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Eleven Holy Discourses of Protection

included by UKT as an appendix to Folk Elements in Burmese Buddhism

ch01-1.htm

Sao Htun Hmat Win, Dept. of Religious Affairs, Rangoon, Burma, 1981 

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Eleven Holy Discourses of Protection : Maha Paritta Pali - HHW
Buddhism as Religion
Apotropaic Buddhism

UKT notes :

 

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Eleven Holy Discourses of Protection: Maha Paritta Pali

- UKT 170713:
This section is my insertion. It was not present in Dr. Htin Aung's book. It is almost ad verbum of Eleven Holy Discourse of Protection: Maha Paritta Pali, by Sao Htun Hmat Win, M.A; A.M.; S.R.F. (Harvard), Director of Research and Scriptures, Dept. of Religious Affairs, Rangoon, Burma, 1981. (the ink-on-paper book is in TIL Research Library, Yangon). Sao Htun Hmat Win (HHW) was awarded the Rangoon University Collegiate Scholarship and the President's Prize of Distinction in the Matriculation Examination in 1947. He must have undoubtedly studied under Dr. Htin Aung who was at one time the Professor of English.

HHW: ( p001begin )
This is my modest confession. To the best of my ability and confidence in this instance, I am rendering the original version of the of the book of eleven Mahaparitta Suttas in Burmese Pali (Pali-Myan) into English. The translation has been so attempted that it will be as close to the literal Pali phrases as possible. In order to serve the readers a very faithful readable rendering, the Pali stanzas have been translated and interpreted in word for word transformative design.
- to be continued.

I have also endeavoured sincerely to help the readers to be able to refer to the original Pāli text, by indicating the number of the Pāli stanza at the head of each translated paragraph. To be in accordance with the standardised Sixth Buddhist Council version of the Mahāparitta Pāli text printed in Burma 1956, the total number of stanzas in this book is set 164.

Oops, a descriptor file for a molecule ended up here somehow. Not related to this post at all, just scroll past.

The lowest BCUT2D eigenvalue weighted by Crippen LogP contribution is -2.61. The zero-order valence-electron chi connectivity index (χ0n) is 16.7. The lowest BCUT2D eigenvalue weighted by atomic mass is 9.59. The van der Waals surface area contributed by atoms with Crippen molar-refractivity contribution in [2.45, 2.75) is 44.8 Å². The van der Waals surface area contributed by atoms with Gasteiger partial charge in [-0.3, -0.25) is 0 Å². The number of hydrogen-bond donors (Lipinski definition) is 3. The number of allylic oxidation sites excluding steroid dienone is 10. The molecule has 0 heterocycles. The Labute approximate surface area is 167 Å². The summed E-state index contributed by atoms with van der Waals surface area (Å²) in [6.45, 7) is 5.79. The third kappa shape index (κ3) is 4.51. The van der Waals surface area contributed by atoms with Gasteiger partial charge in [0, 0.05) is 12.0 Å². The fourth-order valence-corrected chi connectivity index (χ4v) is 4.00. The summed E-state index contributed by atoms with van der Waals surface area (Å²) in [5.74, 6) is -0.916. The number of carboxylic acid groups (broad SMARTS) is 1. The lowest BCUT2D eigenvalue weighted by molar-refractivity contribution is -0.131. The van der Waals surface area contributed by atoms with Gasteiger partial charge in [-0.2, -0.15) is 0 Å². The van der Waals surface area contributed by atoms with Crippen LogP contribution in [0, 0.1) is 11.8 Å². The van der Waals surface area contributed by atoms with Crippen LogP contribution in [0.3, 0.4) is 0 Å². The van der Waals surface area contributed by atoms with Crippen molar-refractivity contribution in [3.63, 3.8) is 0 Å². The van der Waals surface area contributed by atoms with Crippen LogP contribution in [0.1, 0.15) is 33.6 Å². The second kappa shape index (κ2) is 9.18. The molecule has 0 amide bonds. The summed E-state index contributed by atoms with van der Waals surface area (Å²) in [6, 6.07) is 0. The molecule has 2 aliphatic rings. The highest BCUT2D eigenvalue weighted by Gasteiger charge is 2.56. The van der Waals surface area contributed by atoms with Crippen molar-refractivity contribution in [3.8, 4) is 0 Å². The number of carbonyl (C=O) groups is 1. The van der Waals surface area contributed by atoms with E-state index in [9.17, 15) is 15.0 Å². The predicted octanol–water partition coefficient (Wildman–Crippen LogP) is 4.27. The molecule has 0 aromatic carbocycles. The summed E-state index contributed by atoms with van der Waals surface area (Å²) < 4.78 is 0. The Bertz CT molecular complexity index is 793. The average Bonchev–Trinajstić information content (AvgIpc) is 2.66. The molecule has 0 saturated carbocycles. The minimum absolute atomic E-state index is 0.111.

The English syntax may sometimes be not too clear or exact, but if the readers can grasp the inherent meaning and intrinsic value of the discourses however vaguely this work must be considered satisfactory.

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Buddhism as Religion

HHW: ( p002begin )
Moreover, to elucidate the unintelligible meaning of some passages in the translation, I have provided a brief historical sketch of each discourse at the beginning of every Sutta {oat~tn}.

Not being contented with such a technical endeavour, I have committed myself to a research exploration on the religious character of Burmese Buddhism in conjunction with the eleven Paritta Suttas.

In this presentation I am not prepared to argue about the salient diversity in the definitions of the term "Buddhism". The readers may already have conceived that Buddhism is all encompassing, wholesome, meaningful, global and a humanistic social philosophy - though it may sometimes be with reference to the context, philosophical, theological, ethical, psychological, historical, mystical, and Religious .

This is a researcher's attempt to consider briefly the religious position of Burmese Buddhism; and to reveal the status of Mahaparittass text in Buddhism; being prayers for prosperity and safety of the Buddhists in Burma.

I am quite reluctant to pronounce that Buddhism is a Religion; however I have to admit that there are many vital religious ( p002end-p003begin) elements enshrined in this faith, especially in Burmese Buddhism which usually claims to be the Pristine Form of Theravada Buddhist Tradition.

In the daily life of a Burman Buddhist, critically speaking, the outlook is very much religious as in other great religions. The following statements may reveal how much Burmese Buddhism is religious.

Buddhism is an Ideological System. It is a religion of Explicit Salvation, and hence is to be called Nibbanic Buddhism.

Again it is a religion of Proximate Salvation and therefore can be classified as Kammatic Buddhism.